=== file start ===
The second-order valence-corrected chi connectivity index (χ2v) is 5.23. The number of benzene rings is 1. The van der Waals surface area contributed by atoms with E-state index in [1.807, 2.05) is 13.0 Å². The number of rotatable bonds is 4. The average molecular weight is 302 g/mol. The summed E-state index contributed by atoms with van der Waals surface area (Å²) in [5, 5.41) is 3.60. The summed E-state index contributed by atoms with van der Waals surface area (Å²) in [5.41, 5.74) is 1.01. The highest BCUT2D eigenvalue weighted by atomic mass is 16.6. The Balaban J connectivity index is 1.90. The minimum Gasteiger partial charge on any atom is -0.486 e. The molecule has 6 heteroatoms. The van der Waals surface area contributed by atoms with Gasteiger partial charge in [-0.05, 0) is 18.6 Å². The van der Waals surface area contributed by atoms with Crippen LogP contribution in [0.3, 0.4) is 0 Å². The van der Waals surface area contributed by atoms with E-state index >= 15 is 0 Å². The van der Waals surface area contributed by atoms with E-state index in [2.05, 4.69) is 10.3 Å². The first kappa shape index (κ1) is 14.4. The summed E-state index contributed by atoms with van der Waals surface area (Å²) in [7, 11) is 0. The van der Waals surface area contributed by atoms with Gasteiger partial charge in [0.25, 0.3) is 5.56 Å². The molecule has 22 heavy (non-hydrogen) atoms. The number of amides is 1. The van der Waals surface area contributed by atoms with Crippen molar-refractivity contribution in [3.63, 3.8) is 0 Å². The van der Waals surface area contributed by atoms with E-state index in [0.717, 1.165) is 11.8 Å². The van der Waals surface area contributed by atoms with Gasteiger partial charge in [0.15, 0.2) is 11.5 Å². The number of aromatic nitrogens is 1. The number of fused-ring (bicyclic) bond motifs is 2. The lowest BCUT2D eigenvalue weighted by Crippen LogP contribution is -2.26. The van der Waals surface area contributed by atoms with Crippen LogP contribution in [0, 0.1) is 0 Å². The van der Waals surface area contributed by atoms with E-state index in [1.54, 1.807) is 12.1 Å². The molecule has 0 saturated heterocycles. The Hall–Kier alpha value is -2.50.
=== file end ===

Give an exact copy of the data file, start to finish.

The second-order valence-corrected chi connectivity index (χ2v) is 5.23. The number of benzene rings is 1. The van der Waals surface area contributed by atoms with E-state index in [1.807, 2.05) is 13.0 Å². The number of rotatable bonds is 4. The average molecular weight is 302 g/mol. The summed E-state index contributed by atoms with van der Waals surface area (Å²) in [5, 5.41) is 3.60. The summed E-state index contributed by atoms with van der Waals surface area (Å²) in [5.41, 5.74) is 1.01. The highest BCUT2D eigenvalue weighted by atomic mass is 16.6. The Balaban J connectivity index is 1.90. The minimum Gasteiger partial charge on any atom is -0.486 e. The molecule has 6 heteroatoms. The van der Waals surface area contributed by atoms with Gasteiger partial charge in [-0.05, 0) is 18.6 Å². The van der Waals surface area contributed by atoms with Crippen LogP contribution in [0.3, 0.4) is 0 Å². The van der Waals surface area contributed by atoms with E-state index >= 15 is 0 Å². The van der Waals surface area contributed by atoms with E-state index in [2.05, 4.69) is 10.3 Å². The first kappa shape index (κ1) is 14.4. The summed E-state index contributed by atoms with van der Waals surface area (Å²) in [7, 11) is 0. The van der Waals surface area contributed by atoms with Gasteiger partial charge in [0.25, 0.3) is 5.56 Å². The molecule has 22 heavy (non-hydrogen) atoms. The number of amides is 1. The van der Waals surface area contributed by atoms with Crippen molar-refractivity contribution in [3.63, 3.8) is 0 Å². The van der Waals surface area contributed by atoms with E-state index in [0.717, 1.165) is 11.8 Å². The van der Waals surface area contributed by atoms with Gasteiger partial charge in [0.15, 0.2) is 11.5 Å². The number of aromatic nitrogens is 1. The number of fused-ring (bicyclic) bond motifs is 2. The lowest BCUT2D eigenvalue weighted by Crippen LogP contribution is -2.26. The van der Waals surface area contributed by atoms with Crippen LogP contribution in [0, 0.1) is 0 Å². The van der Waals surface area contributed by atoms with E-state index in [1.54, 1.807) is 12.1 Å². The molecule has 0 saturated heterocycles. The Hall–Kier alpha value is -2.50.